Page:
Saturday, December 5, 2009

An Old Spice

The two rows of cilantro in the garden are still green and fresh into early December. This week, under warm skies, even a burst of growth. Wind swept oak leaves provide a thin layer of mulch.

We use cilantro - the leafy part -- as a garnish, mostly in Indian dishes, but also on pasta sauce and enchiladas (anything with tomato sauce). The seeds of the cilantro plant are known as coriander, and, ground into a brown powder, are a central ingredient in Indian spice mixes (masalas). Fresh cilantro can be used in place of parsley, its relative within the carrot family Apiaceae, or instead of basil (in pesto).

Cilantro arrived in Massachusetts before 1670, by way of the British and the Romans (who carried it around Europe). I assume that the more mild-tasting parsley rose in popularity among our early settlers, bypassing its more aromatic cousin. I don't recall cilantro or coriander ever appearing in a cookbook of New England recipes.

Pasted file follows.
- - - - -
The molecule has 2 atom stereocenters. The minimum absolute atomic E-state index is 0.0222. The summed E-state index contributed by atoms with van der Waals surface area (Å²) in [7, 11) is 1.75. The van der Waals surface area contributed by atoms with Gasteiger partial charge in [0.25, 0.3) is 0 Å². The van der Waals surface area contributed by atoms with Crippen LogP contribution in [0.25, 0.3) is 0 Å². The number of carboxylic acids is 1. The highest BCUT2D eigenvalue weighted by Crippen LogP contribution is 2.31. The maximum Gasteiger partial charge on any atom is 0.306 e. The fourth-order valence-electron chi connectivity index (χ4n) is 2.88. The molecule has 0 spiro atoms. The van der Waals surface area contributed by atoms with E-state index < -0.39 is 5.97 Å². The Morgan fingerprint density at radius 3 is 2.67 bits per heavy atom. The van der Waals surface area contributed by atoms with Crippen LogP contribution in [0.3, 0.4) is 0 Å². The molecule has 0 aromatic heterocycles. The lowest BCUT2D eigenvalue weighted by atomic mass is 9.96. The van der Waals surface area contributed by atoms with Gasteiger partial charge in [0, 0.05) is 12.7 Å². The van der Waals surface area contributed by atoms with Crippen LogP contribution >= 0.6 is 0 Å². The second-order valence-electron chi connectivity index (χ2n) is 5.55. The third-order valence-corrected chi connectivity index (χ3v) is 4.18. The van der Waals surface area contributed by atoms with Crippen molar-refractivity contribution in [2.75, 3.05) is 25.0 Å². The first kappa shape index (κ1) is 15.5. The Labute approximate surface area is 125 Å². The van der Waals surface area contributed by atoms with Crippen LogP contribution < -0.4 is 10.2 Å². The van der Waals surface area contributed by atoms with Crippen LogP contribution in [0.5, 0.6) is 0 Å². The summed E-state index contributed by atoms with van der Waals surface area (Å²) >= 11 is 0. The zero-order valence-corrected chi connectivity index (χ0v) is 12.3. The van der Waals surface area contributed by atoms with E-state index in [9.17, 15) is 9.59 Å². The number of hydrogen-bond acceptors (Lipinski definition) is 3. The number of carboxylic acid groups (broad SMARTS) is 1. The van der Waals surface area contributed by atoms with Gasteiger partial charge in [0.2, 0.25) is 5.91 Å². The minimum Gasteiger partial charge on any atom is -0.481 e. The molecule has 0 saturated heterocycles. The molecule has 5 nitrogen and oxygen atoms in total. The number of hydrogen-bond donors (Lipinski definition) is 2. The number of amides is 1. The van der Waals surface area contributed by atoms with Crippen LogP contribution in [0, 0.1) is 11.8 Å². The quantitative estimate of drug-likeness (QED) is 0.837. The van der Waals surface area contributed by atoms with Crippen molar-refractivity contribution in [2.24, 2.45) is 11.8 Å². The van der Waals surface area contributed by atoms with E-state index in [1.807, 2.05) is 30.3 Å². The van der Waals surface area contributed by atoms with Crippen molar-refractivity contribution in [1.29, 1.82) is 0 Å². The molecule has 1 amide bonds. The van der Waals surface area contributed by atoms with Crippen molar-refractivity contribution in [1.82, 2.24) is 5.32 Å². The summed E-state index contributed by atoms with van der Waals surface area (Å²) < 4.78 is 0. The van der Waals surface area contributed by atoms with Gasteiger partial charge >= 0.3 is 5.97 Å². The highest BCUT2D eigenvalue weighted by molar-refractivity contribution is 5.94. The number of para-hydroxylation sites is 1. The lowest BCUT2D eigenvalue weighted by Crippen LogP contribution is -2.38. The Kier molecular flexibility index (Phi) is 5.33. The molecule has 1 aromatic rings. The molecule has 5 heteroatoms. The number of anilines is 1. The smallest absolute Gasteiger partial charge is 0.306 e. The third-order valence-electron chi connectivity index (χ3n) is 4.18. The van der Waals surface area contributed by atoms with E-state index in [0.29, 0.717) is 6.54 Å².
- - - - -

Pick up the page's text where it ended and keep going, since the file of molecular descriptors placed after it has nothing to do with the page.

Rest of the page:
Cilantro, Coviandrum sativum

The leafy cilantro, being a hardy annual, is easy to grow from seed. It takes a while to germinate, so give it time. It is best picked fresh as an aromatic garnish. The round, ridged seeds can be purchased whole and ground into a fresh spice to use in most any bean or dal-based dish. Cilantro and coriander, although from the same plant, have completely different flavors.

The origin of this now widespread spice is thought to be the Mediterranean region. Its use, in food and medicine, dates back thousands of years. Jill Norman's beautiful, The Complete Book of Spices: A practical guide to spices and aromatics, offers a brief history and photos of spices in all their forms, including cilantro, the old spice.

Our main "Indian spices" --
black mustard seeds in the middle,
Clockwise from bottom left --
urad dal, cumin seeds, turmeric,
coriander powder, fennel seed, cumin powder

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